Vermont Winemakers Look to Advance Industry

Modern, hardier grape varieties from the upper Midwest have enabled the development of a small but successful wine industry here.

With New England's grape harvest in full swing, a farm in Vermont aims to help the state's wine industry advance its knowledge.

The University of Vermont horticulture research center is now wrapping up a decade-long study into which grapes can best withstand the state's brutally cold winters and often wet growing seasons.

Modern, hardier grape varieties from the upper Midwest have enabled the development of a small but increasingly successful wine industry here.

"These varieties are a complete game-changer," Terry Bradshaw said of locally-grown grapes like Frontenac and Marquette, which several Vermont winemakers have used as the industry has developed over the past decade.

Grapes harvested Friday will be sent to colleagues at Cornell University, Bradshaw said, who will analyze the fruit’s acids, sugars, and how juices behave in yeast trials.

UVM also partners with researchers at the University of Minnesota, the University of Iowa, the University of South Dakota, and the University of North Dakota to share knowledge about cold-weather grape varieties, Bradshaw said.

Bradshaw shares the research group’s findings with the Vermont wine sector about best practices for vine management, sun exposure needs, and more.

He said currently, there are about 165 acres of grapes growing in Vermont, and growers in the state would have the capacity to expand that segment of the state’s agricultural economy.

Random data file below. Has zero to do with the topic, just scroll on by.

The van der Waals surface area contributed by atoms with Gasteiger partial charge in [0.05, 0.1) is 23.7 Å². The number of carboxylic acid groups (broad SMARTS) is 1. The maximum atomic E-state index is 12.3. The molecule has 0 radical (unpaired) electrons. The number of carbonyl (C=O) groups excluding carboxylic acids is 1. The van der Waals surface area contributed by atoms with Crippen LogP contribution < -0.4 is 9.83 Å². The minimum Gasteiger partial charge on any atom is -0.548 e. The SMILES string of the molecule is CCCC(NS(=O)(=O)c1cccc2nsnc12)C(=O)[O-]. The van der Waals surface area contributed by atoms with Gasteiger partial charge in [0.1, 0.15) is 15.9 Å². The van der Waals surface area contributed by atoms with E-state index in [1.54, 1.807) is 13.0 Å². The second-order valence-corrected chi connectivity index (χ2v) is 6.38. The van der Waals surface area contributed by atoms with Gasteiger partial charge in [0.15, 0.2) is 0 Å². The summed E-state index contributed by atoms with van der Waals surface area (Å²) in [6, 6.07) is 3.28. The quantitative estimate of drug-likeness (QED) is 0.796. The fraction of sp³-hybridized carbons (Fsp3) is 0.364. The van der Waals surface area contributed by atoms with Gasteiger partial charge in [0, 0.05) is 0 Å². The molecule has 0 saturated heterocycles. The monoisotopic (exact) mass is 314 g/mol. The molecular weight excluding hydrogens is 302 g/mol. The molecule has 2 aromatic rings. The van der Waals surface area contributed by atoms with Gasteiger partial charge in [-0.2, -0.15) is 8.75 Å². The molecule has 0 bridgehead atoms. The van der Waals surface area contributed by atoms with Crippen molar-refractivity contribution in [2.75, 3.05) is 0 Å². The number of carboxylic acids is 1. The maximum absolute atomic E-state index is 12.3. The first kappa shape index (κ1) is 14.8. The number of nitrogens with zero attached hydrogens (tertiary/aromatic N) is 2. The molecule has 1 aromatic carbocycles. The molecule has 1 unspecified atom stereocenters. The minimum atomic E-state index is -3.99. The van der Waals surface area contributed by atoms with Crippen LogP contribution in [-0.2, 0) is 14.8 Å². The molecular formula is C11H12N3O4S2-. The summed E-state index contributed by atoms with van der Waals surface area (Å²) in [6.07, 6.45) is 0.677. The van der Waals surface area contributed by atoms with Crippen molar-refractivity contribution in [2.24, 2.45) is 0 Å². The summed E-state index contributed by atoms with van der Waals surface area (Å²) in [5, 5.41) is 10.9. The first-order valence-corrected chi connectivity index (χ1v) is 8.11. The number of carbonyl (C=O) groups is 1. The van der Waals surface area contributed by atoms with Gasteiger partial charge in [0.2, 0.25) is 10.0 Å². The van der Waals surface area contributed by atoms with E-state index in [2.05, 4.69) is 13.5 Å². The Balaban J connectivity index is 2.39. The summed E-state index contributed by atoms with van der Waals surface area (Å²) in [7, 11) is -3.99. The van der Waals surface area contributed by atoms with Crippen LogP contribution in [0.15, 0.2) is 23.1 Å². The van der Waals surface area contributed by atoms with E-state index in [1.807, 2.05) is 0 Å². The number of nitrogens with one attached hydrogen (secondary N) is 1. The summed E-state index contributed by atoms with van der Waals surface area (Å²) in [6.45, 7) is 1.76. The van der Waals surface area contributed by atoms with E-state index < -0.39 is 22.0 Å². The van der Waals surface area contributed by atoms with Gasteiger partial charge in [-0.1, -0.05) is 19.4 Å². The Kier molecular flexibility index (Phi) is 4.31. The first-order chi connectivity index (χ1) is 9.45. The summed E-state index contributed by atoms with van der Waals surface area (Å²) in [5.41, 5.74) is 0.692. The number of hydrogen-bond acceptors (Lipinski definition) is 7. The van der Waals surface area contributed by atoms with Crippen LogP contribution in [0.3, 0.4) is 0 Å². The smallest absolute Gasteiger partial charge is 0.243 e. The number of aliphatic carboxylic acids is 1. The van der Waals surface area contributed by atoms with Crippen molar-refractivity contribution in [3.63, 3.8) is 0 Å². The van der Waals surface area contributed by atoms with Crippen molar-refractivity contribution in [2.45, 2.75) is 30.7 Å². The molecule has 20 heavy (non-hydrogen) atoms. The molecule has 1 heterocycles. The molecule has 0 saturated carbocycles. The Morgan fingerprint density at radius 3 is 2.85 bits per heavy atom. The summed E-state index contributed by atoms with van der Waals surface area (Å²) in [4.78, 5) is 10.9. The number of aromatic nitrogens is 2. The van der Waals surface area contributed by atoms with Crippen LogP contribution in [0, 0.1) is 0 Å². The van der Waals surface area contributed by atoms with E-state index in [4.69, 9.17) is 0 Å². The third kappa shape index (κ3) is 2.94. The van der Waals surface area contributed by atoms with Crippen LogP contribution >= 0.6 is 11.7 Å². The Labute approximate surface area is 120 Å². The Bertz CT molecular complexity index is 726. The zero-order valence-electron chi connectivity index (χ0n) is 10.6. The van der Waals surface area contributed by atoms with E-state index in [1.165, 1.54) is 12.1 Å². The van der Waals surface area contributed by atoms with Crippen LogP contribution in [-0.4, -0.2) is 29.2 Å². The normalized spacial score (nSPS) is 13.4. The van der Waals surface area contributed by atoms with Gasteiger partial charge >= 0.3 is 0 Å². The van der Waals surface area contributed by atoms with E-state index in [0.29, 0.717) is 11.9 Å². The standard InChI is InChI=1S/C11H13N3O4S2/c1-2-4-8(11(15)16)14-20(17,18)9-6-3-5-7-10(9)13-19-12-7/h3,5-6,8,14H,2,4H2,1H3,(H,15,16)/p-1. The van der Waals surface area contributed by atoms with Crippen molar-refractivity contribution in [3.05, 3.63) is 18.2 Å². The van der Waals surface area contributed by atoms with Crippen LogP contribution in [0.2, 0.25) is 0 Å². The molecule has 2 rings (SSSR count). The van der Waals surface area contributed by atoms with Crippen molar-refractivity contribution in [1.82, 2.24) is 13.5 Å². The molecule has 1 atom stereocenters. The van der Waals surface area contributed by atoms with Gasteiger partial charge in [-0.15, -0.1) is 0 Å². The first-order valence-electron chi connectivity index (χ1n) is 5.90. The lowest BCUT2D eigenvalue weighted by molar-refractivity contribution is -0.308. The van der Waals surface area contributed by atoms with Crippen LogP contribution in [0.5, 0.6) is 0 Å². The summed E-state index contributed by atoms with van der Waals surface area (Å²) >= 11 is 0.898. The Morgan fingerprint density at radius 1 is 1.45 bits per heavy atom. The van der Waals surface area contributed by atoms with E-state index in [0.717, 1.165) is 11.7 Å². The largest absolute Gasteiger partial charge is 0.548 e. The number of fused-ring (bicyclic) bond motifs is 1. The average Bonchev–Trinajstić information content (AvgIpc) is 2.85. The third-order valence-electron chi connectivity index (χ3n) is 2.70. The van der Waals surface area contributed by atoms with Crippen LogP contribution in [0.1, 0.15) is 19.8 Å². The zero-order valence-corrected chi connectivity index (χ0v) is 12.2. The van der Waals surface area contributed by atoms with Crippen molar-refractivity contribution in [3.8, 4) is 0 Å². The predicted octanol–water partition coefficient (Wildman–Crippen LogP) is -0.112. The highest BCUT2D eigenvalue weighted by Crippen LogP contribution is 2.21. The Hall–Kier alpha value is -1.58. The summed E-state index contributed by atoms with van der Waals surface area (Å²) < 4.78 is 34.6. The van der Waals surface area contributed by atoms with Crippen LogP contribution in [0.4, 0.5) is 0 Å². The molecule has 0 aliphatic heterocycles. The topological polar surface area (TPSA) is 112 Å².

"We are just at the beginning of this, and we're still learning," Bradshaw said, noting that Vermont wineries tend to pay more for grapes grown here than the same fruit would command out of state.

Ethan Joseph, the head winemaker at Shelburne Vineyard, said he and other Vermont winemakers have benefited from agriculture research at UVM.

Research topics shared with winemakers include which varieties will do well in the Champlain Valley, how cold impacts bud growth, and a better understanding of sugars and acids.

"More knowledge can definitely only help," Joseph said. "For a vineyard to be successful, you want to put a vine in the ground and you want it to be there for decades. You don't want to replant it every 15 or 20 years."

Shelburne Vineyard is one of 20 Vermont businesses making wine from grapes, Bradshaw said, though not all their fruit is harvested in the state. The research at UVM is aimed at helping that industry grow, by improving grape quality and vineyard productivity.

Already, the next generation of grape varieties is in the ground at the research center. Years from now, what's learned there could improve what's in your glass.

In addition to the winemakers who use grapes, Vermont is also home to state-licensed winemakers who use other ingredients, according to the Vermont Department of Liquor Control. Those include hard cider, fruit wines, and mead, or honey wine.

In total, there are 48 licensed businesses in Vermont classified as winemakers, the Vermont Department of Liquor Control said.

For travelers interested in visiting a Vermont winery, look at the Vermont Department of Tourism and Marketing website.

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